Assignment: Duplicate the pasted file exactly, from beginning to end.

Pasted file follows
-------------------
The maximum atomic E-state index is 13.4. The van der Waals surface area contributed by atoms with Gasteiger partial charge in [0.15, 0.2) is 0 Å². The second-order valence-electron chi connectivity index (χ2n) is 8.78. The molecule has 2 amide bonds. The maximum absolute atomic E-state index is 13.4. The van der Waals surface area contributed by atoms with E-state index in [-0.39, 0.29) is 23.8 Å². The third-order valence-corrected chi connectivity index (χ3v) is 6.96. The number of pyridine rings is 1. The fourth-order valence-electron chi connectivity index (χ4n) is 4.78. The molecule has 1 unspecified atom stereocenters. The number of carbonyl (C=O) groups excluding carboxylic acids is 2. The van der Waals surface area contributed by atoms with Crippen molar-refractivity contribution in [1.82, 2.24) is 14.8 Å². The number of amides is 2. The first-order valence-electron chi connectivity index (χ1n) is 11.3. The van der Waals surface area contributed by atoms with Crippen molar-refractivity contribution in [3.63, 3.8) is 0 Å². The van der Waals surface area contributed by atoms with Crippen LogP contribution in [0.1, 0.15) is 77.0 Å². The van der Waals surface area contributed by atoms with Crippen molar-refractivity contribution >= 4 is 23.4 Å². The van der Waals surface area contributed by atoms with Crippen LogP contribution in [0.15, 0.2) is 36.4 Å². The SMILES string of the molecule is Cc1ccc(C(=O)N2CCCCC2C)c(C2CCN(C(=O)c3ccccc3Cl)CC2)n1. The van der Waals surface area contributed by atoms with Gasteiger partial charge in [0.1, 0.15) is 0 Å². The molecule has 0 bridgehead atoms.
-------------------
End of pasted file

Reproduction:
The maximum atomic E-state index is 13.4. The van der Waals surface area contributed by atoms with Gasteiger partial charge in [0.15, 0.2) is 0 Å². The second-order valence-electron chi connectivity index (χ2n) is 8.78. The molecule has 2 amide bonds. The maximum absolute atomic E-state index is 13.4. The van der Waals surface area contributed by atoms with E-state index in [-0.39, 0.29) is 23.8 Å². The third-order valence-corrected chi connectivity index (χ3v) is 6.96. The number of pyridine rings is 1. The fourth-order valence-electron chi connectivity index (χ4n) is 4.78. The molecule has 1 unspecified atom stereocenters. The number of carbonyl (C=O) groups excluding carboxylic acids is 2. The van der Waals surface area contributed by atoms with Crippen molar-refractivity contribution in [1.82, 2.24) is 14.8 Å². The number of amides is 2. The first-order valence-electron chi connectivity index (χ1n) is 11.3. The van der Waals surface area contributed by atoms with Crippen molar-refractivity contribution in [3.63, 3.8) is 0 Å². The van der Waals surface area contributed by atoms with Crippen LogP contribution in [0.1, 0.15) is 77.0 Å². The van der Waals surface area contributed by atoms with Crippen molar-refractivity contribution >= 4 is 23.4 Å². The van der Waals surface area contributed by atoms with Crippen LogP contribution in [0.15, 0.2) is 36.4 Å². The SMILES string of the molecule is Cc1ccc(C(=O)N2CCCCC2C)c(C2CCN(C(=O)c3ccccc3Cl)CC2)n1. The van der Waals surface area contributed by atoms with Gasteiger partial charge in [0.1, 0.15) is 0 Å². The molecule has 0 bridgehead atoms.